No need to list all responsibilities
When writing a resume, it can be tempting to simply list all the duties and tasks of your past positions. But the problem is that no one guarantees that you have performed those duties well. My 4-year-old daughter is responsible for cleaning her toys, but so far she regularly blows off deadlines and fails to meet planned KPIs.
If I read "Managed a team of 12 professionals" on my resume, I can only guess if your management was successful. Tell the recruiter on your resume about your performance so they don't make their own guesses.
It's good to list quantitative results, but there's a nuance to this as well. I once proudly stated that I was closing 10 deals a month. But the truth was that the minimum monthly plan at that company was 15 deals.
The best way to talk about accomplishments is to make a list of the specific things you're most proud of. Describe what you did and the positive impact it had on the company. The hiring manager will appreciate your simplicity and honesty (and if he or she doesn't, you wouldn't enjoy working for such a company anyway).
Keep your writing simple.
Please stop using words you would never say in real life. Many people fall prey to their desire to appear smarter and clog up their resumes with meaningless nerdy words that make no sense.
Instead of saying loudly that you are "high performance oriented and a proactive team player," try writing something more down-to-earth. For example, "I like working in small teams under managers who encourage employee autonomy."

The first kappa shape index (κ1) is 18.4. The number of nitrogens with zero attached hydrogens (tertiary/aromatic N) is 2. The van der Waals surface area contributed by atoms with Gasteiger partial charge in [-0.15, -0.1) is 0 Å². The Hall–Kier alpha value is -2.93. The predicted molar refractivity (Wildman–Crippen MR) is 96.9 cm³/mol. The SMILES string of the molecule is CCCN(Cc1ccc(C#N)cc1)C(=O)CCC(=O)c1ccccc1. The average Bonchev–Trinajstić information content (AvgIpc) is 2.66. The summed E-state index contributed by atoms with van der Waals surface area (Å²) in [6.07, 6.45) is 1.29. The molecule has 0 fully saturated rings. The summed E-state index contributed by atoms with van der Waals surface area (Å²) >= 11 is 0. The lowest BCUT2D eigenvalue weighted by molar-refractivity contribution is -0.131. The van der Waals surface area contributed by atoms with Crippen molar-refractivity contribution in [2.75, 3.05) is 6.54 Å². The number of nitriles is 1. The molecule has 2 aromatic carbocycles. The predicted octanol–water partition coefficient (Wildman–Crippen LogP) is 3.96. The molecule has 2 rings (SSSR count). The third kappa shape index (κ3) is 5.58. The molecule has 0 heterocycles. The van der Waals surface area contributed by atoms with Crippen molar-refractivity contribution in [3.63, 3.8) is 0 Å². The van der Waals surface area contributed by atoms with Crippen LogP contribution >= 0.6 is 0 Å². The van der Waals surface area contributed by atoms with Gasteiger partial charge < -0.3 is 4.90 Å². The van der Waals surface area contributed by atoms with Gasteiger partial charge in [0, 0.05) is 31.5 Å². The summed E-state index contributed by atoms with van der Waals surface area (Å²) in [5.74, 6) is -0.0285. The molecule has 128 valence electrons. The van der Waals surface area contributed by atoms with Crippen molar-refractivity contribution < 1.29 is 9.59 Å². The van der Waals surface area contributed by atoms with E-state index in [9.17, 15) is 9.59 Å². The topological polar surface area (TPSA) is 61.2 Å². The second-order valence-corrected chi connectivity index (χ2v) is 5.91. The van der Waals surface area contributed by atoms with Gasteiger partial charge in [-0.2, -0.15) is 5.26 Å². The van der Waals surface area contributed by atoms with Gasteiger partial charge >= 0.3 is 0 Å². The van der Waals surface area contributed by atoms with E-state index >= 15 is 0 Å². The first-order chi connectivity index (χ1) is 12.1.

Be mindful of layout and design
You know that typos and mistakes are not acceptable, but now let's talk about the look of your resume. It doesn't have to be something that will hang in the Guggenheim Museum, but you need to set yourself apart from the crowd of candidates who use corny Word 2007 templates.
Fortunately, you don't have to be a graphic designer to make your resume visually appealing. There are countless templates and resources, including free ones.
P.S. The only file type you should use is PDF because of its compatibility with all devices.
Adapt your resume to each job posting
It's very tempting to use the same default resume to apply to hundreds of jobs at once. You spend hours responding to every offer with the click of a button, and then you wait. And then you wait. And more. And then you get a barrage of rejections or a ringing ignore.
Do you know how you can get an offer or an invitation for an interview? By spending a whole day (or more) preparing and responding to one (!) job. This includes researching the company, finding out if you know any of the employees, preparing a resume and cover letter.
Your resume tells a story about you, so you have to figure out what story the job is trying to tell and then match them up.
But if you're having trouble taking all of this into account right away - we suggest you use a resume services online where professionals can help make a resume for you and provide all of the necessary information about you in a quality way.
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